Donald Lambro
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WASHINGTON -- There are two fundamental things that need to be done to restore America's economy to its former health: reduce government spending and thus shrink its debt, and increase federal tax revenues by boosting economic growth, new-business formation and job creation. A lot of attention is understandably being focused on the former, which is good, but far less on the latter, which would in fact reduce the deficit much faster than the spending cuts.

President Barack Obama and the Democrats have failed on both counts over the past two years. Spending has soared to nearly $4 trillion a year under their wasteful, big-government policies, driving the budget deficit to $1.6 trillion and pushing the national debt to more than $14 trillion.

We're in the midst of a pivotal debate about cutting out-of-control spending -- with Republicans calling for deep budget cuts and the Democrats pushing for much more modest reductions. What has been sorely missing from this debate is a clear, strong voice for tax incentives, which would boost faster job-creating economic growth and raise enough revenues to pound the deficit into submission.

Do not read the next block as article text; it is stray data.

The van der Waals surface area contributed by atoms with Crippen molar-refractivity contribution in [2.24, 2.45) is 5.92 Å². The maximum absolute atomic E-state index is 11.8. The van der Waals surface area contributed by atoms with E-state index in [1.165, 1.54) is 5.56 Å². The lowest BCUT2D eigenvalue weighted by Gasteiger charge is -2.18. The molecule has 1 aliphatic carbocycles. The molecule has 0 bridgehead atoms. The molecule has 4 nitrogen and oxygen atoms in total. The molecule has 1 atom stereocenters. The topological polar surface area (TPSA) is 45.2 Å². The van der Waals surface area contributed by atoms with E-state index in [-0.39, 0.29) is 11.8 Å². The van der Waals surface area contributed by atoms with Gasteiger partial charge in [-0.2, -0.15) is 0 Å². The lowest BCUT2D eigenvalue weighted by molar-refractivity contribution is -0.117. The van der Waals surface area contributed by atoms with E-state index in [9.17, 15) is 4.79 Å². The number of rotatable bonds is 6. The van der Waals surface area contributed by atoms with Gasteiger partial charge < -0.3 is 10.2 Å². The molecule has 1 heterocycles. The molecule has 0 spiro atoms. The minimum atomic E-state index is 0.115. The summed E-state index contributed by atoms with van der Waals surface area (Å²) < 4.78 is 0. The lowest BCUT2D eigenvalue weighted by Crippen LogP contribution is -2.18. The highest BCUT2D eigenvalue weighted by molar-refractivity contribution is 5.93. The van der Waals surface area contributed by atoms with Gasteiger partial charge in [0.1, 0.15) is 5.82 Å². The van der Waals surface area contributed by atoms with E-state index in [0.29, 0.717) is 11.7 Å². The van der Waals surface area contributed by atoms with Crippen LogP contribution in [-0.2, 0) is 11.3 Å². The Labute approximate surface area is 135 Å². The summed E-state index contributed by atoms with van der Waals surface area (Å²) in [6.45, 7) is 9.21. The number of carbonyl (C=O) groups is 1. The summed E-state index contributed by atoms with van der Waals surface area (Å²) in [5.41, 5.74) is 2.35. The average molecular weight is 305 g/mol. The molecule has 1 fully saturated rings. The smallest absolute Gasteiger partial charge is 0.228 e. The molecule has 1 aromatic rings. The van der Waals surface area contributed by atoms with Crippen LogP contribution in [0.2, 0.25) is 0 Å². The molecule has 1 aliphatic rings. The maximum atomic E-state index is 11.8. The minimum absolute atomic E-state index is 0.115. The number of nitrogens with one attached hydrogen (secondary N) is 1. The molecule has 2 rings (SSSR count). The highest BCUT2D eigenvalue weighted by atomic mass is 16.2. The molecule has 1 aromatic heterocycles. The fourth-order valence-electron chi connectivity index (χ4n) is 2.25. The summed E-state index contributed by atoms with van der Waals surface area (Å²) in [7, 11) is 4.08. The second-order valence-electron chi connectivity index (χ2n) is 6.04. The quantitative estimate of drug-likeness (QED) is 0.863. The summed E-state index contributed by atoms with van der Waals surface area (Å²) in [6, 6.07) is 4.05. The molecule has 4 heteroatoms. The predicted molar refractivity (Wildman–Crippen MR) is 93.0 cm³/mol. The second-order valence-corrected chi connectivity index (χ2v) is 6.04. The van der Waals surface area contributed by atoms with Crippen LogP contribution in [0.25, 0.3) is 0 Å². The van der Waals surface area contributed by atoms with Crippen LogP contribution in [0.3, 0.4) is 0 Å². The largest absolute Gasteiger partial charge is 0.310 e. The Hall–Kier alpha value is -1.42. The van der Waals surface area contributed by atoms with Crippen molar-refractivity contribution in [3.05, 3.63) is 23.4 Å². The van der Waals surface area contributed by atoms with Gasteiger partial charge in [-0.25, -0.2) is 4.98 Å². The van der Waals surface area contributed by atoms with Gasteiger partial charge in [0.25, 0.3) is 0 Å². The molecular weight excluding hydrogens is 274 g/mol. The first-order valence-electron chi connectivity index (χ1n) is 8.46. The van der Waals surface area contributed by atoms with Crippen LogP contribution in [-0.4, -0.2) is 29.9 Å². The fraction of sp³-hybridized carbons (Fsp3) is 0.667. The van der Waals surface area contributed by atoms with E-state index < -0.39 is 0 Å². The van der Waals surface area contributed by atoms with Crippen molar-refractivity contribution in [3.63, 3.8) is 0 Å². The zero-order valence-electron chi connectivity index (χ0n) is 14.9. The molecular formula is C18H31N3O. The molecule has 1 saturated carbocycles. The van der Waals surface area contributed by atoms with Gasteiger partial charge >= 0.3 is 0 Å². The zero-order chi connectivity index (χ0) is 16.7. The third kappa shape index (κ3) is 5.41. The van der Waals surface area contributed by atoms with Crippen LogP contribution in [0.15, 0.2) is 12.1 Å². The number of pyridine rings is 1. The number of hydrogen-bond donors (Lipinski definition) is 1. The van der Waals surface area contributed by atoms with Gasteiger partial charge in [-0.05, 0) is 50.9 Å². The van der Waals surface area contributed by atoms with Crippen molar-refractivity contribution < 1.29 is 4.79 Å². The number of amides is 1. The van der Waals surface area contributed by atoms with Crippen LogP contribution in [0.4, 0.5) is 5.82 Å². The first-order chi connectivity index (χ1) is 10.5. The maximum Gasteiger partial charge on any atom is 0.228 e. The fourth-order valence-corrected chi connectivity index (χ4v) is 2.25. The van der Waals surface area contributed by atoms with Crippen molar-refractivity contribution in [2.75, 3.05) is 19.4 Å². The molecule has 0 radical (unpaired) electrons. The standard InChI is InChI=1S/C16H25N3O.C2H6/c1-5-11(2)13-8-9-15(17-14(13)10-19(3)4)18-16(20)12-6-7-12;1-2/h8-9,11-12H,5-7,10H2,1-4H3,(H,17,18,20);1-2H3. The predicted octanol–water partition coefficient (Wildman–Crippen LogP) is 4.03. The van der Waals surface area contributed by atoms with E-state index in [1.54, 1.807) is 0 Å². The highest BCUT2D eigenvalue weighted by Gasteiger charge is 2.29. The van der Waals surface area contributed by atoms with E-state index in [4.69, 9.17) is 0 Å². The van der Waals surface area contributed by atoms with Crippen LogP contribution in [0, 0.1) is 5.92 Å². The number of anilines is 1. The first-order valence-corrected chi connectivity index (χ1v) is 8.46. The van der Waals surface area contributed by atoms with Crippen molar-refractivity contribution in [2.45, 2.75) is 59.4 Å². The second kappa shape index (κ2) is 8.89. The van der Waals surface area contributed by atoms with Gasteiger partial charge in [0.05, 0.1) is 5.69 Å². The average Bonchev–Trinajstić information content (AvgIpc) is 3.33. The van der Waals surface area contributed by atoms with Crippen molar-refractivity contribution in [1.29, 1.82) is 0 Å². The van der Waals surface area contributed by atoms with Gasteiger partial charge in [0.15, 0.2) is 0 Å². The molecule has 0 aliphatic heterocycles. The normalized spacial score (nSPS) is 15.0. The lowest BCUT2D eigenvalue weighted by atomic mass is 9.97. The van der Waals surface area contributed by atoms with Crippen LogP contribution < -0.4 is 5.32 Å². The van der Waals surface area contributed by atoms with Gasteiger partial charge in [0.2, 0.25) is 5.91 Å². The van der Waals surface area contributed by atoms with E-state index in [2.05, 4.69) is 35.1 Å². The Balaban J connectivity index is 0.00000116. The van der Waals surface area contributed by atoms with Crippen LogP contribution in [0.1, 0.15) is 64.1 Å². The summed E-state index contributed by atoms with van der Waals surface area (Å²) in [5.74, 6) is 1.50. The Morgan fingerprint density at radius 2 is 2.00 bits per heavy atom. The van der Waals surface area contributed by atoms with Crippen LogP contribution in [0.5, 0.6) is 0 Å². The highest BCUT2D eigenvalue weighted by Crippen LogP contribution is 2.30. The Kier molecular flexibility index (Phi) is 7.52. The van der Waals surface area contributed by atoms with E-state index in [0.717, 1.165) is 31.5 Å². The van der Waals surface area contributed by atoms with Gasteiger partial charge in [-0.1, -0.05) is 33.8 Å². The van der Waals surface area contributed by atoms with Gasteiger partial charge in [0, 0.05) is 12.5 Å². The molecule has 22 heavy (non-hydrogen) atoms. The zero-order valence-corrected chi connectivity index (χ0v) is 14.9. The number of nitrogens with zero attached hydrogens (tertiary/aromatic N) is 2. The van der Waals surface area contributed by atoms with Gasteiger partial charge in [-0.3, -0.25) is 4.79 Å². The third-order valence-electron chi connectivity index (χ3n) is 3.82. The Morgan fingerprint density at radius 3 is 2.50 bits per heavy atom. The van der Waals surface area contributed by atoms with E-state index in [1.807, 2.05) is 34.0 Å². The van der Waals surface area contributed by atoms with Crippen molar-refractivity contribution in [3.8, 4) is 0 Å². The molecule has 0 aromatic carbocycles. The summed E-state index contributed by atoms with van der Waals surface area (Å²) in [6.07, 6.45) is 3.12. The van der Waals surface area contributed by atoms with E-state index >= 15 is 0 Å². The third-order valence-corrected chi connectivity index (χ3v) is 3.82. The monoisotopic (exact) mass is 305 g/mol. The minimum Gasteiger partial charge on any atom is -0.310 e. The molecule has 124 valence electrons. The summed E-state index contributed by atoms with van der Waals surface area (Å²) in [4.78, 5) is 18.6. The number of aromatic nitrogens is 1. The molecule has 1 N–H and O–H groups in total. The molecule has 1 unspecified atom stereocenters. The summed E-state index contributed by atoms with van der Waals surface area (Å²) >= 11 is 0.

Obama still thinks raising taxes will bring in more tax revenue, and he continues to blame the previous Bush administration's tax cuts for all of his fiscal and economic woes (which Obama has made worse on several counts): higher long-term unemployment, budget deficits, government debt and weaker federal revenue.

Last month, in a speech at George Washington University here, the president continued to blame George W. Bush for the ills that still afflict his presidency -- more than 9 percent unemployment in nearly half the nation's states and an anemic economy barely growing at a feeble 1.8 percent in the first three months of this year.

"We increased spending dramatically for two wars and an expensive prescription-drug program -- but we didn't pay for any of this new spending. Instead, we made the problem worse with trillions of dollars in unpaid-for tax cuts," Obama declared.

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Donald Lambro

Donald Lambro is chief political correspondent for The Washington Times.